Visitors taking a stroll in the Kathmandu market place will see varieties of journals, photo albums, stationery sets and greeting cards made of a peculiar looking paper. The thin white, or sometimes colored paper is peculiar indeed. Its texture is different, and so is the method of making it. There is no solid evidence as to exactly when the Nepalese hand-made paper came into use. Some assume that Chinese businessmen doing business in India via Nepal, brought it into India around the 11th century. The sacred Buddhist text, Karanya Buha Sutra, written in the Lichhavi script indicates that it was written some time between the 1st and 9th century A.D., which attests to the strength and long life of the paper.
The paper is made from the bark of the Lokta bush, an evergreen shrub of the Daphne species, found in the mountainous parts of Nepal above 6500 feet. They can grow up to 10 feet in height and 2 inches in diameter, and are usually ready to be pruned four years after they sprout. The stalk is at least 1 1/2 inches in diameter before it is considered ready to harvest. This insures that it will yield a paper that is strong. The stalk is cut at least 8 inches above the ground so that the heart of the plant is not destroyed and it can easily grow again from its embedded roots.
After the stalk has been pruned, its bark is removed and softened by soaking it in water for 72 hours; it is then cleaned the knots are removed. It's washed and the clean bark is cooked in a large pot of water, the bark is properly cooked when it breaks easily if stretched. Once cooked, it is taken out and rinsed, the bark is then beaten on a stone slab with a split bamboo rod. Using a heavier device will destroy the fibers, making the paper weak. The beaten solution is poured into a specially designed wooden frame with a thin cloth stretched across it. The frame is placed on a flat surface and the solution is spread evenly across it, it is then placed out in the sun. Once dry, the paper is peeled away from the cloth and stored. Paper prepared this way is light brown in color, paper can also be made whiter by hanging it outside for days until the effects of the sun bleach it.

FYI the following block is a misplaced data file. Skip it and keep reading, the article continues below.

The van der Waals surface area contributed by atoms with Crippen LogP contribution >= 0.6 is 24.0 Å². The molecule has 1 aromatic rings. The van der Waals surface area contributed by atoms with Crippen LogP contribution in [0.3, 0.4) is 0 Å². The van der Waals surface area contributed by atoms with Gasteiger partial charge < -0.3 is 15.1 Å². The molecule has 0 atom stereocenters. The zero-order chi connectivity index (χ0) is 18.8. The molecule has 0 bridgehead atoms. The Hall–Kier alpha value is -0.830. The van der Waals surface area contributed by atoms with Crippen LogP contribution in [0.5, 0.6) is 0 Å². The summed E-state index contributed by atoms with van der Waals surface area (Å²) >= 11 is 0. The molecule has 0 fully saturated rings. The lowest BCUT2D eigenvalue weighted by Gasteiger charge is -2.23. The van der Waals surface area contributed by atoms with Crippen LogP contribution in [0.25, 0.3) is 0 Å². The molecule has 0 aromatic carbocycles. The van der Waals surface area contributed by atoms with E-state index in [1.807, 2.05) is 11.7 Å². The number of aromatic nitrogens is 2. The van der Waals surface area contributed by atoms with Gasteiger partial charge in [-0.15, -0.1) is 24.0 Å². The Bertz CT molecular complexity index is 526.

Handmade Nepalese paper, besides serving as a very durable writing material, is used by the native people for a variety of purposes. From making charms to ward off evil spirits to making gift items, it is even employed by the people of the remote villages as a substitute for plaster to be applied to heal cuts and fractures. It has also found its way into use in religious rituals and for making incense.
The harvesting of Lokta also serves other important purposes as well. It allows the plants root growth to accelerate to help hold the soil in place during the two monsoon seasons Nepal gets every year. It is the only export crop the remote villages have, thus giving them a sustainable form of income, making for a better standard of living. Historically, all Nepalese legal and legislative documents are printed on Lokta paper because it is so durable. This authentic tradition has caught on with international interest because of the environmentally sound, and natural production.
NepalesePaper.com has been in business for 17 years and has been practicing Fair Trade since before it was called Fair Trade, when it was just called "the right thing to do" Our paper is made primarily by women, with women being the premier paper makers of Nepal. For the past 17 years we have supported the same group in Nepal. Our products give the village regions of Nepal a much needed export, and result in the employment of many women in the Kathmandu Valley. All of our products are entirely tree-free, made from the environmentally sustainable trimming back of the Lokta Bush.
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